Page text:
All the bounce we cannot see: A Deferral story

When we work in email deliverability, we constantly hear about the processing of bounces, sometimes about blocking bounces and more often about suppressing bounces... In short, as you will have understood, processing bounces is the absolute prerequisite to email deliverability ... But then, what about Deferrals... Should we process them? And if yes, how?

What is a Deferral?

To understand what a Deferral is, you must first understand what sending a message is: communication between two SMTP servers: a sender and a recipient.


Exactly as when loading a Web page, the destination server will provide a response to the sending server to indicate the result of the transaction:

  • 2XX - Success: Success means that the DSN (Delivery Status Notification) reports a positive delivery action. For example, code 250 indicates that the email has been accepted by the destination server (PLEASE NOTE: this does not mean that it will be delivered to the inbox).
  • 4XX - Persistent Transient Failure: A persistent transient failure is one in which the message as sent is valid, but the persistence of a temporary condition has caused attempts to send the message to be aborted or delayed.
  • 5XX - Permanent Failure: A permanent failure is one that is unlikely to be resolved by resending the message in its current form.

For more details on all of SMTP Enhanced Code, I invite you to consult RFC3453 and RFC5248.
We can therefore define that a Deferral is a temporary error, i.e. a transaction whose SMTP response contains an SMTP Enhanced Code of type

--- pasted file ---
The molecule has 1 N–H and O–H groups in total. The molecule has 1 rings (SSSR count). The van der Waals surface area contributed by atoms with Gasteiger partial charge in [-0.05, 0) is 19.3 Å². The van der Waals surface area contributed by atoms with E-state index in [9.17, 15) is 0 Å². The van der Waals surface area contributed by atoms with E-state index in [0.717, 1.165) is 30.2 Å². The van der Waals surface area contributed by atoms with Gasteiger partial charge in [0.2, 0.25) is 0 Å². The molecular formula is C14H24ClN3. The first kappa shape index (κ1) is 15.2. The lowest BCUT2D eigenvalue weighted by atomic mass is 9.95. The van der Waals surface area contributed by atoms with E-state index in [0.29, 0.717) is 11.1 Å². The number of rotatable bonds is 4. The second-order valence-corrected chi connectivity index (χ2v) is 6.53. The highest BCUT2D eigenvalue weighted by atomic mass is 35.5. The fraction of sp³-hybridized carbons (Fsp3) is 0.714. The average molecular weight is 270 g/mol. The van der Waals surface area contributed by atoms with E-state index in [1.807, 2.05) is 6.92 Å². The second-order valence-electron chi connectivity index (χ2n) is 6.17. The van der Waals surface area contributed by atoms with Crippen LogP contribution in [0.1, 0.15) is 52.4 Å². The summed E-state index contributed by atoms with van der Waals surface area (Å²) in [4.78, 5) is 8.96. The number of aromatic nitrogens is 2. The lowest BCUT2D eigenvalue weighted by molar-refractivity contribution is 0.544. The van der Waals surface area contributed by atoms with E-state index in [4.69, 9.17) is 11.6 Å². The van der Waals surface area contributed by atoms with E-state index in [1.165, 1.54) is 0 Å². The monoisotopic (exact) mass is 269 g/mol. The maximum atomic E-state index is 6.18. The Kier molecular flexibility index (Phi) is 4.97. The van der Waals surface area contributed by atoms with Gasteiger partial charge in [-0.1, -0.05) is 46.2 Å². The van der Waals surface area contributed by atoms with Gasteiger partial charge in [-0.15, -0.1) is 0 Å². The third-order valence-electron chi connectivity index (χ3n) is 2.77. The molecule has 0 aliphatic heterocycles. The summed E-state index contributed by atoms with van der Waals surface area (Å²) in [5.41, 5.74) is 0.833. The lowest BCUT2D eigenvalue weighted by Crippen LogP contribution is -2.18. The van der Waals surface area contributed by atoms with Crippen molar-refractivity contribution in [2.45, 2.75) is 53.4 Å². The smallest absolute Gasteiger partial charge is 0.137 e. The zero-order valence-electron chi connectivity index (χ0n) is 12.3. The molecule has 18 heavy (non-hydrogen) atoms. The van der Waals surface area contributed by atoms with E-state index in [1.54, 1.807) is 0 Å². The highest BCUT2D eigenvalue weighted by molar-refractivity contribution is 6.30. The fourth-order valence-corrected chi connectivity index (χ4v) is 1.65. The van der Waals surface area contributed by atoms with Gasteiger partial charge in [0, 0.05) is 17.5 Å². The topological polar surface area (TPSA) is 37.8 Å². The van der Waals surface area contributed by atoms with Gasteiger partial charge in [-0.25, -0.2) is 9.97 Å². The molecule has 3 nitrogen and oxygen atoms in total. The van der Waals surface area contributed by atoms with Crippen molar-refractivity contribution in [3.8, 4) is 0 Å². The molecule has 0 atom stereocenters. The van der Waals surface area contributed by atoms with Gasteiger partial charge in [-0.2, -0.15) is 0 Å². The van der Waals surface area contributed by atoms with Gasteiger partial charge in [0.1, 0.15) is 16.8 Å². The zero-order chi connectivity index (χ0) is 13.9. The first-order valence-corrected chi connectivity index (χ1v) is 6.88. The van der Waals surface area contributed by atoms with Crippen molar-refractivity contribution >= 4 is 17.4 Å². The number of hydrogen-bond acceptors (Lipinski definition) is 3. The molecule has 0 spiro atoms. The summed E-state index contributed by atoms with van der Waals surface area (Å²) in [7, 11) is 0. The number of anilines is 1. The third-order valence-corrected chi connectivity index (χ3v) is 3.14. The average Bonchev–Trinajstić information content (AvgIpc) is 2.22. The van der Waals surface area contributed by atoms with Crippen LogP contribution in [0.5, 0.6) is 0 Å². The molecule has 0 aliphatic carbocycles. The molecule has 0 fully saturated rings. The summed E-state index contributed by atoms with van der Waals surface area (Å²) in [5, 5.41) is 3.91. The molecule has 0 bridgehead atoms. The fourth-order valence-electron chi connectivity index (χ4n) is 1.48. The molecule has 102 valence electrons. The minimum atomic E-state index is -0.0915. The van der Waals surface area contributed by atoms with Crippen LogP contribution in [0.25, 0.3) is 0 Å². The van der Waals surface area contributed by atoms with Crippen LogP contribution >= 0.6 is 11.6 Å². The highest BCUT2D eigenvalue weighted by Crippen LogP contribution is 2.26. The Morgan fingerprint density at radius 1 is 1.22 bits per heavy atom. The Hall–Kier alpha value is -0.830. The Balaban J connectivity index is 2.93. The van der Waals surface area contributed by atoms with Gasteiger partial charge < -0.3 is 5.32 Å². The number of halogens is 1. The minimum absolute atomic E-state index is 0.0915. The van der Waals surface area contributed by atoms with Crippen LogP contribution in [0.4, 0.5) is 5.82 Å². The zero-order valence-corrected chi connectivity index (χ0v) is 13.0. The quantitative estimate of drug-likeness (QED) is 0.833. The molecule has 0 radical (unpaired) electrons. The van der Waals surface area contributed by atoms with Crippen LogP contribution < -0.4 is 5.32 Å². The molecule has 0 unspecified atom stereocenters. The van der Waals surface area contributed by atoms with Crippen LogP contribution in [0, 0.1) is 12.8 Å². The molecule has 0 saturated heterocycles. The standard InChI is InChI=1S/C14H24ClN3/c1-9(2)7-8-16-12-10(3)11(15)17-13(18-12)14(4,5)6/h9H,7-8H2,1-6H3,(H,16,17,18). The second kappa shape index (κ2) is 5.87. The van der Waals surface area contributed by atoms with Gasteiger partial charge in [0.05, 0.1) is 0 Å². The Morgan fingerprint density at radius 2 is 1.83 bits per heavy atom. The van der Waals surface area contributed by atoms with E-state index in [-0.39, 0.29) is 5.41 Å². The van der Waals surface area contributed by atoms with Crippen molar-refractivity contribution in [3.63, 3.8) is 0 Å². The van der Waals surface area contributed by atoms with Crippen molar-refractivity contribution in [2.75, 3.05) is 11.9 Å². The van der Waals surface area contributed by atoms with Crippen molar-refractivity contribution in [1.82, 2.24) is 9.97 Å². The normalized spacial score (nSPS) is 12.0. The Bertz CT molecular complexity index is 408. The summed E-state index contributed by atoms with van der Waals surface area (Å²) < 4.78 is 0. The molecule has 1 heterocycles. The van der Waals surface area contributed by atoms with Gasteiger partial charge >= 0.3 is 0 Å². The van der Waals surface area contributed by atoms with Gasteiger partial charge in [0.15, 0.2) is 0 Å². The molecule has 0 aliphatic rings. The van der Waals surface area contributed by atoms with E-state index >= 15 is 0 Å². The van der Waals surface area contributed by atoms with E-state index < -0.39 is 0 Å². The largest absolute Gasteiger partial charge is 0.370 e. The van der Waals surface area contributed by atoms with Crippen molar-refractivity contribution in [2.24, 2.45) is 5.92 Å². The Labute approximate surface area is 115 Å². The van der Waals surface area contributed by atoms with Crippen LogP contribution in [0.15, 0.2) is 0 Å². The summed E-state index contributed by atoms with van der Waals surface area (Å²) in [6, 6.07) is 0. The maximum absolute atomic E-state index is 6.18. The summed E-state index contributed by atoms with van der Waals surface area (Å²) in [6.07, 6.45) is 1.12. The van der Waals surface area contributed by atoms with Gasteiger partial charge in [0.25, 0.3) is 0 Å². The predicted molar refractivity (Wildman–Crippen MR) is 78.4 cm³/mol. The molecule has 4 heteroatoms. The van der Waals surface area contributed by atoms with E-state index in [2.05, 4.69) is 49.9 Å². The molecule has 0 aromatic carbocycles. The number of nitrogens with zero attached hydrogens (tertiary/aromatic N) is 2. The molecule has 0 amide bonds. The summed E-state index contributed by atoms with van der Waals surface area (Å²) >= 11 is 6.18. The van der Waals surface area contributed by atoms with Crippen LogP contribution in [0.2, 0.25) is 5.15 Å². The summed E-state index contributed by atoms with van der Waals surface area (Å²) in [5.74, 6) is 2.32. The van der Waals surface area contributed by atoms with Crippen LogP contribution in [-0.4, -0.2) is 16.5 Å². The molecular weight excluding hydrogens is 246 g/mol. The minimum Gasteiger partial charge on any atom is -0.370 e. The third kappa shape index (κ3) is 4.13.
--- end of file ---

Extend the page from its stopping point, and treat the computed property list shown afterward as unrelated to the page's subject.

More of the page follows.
If it's a temporary error, what's the point of dealing with it?

This is indeed an excellent question, why should we process Deferrals and give them a particular importance? Quite simply because all SMTP servers have expiration times for messages: after this time, if the error/anomaly is not fixed, the email will be automatically bounced by the MTA.

Generally, dealing with bounces is pretty simple, there aren't many different reasons: 

  • The mailbox does not exist
  • The mailbox is full
  • The message has been blocked
  • The sender (domain or IP) has been blocked
  • The message has expired

For Deferrals, it's much more complex :

  • The mailbox is full (oh yes, it’s also in the bounces, but we’ll come back to that)
  • The receiving server does not manage the destination domain
  • You are experiencing Rate Limiting
  • You are blacklisted
  • You have a configuration issue
  • You have an authentication issue
  • You are greylisted

The goal of processing Deferrals is therefore to prevent messages from expiring and being automatically bounced by the MTA.
The Deferral rate is also a very good indicator of the reputation of an IP or a domain (particularly during a warm up phase), it can reveal a lot of information.

How to treat these different causes of Deferral?

In 99.9% of cases, all the information is present in the SMTP log messages, you simply need to read them!

Mailbox Full

The majority of Mailbox Providers notify full mailboxes with a bounce, but in rare cases it's a Deferral... In order to standardize their treatment, it is therefore preferable to ask the MTA to treat them as bounces! If we take the case of, by default an account has 15 GB of storage space. In fact, the probability of seeing the email being delivered on a new attempt is close to zero... A simple reading of the URL communicated by Google allows you to know that a mailbox which responded 452 4.2.2 The recipient's inbox is out of storage space. Please direct the recipient to is a mailbox that can no longer send messages... All the more reason to treat this response as a bounce!

The receiving server does not manage the destination domain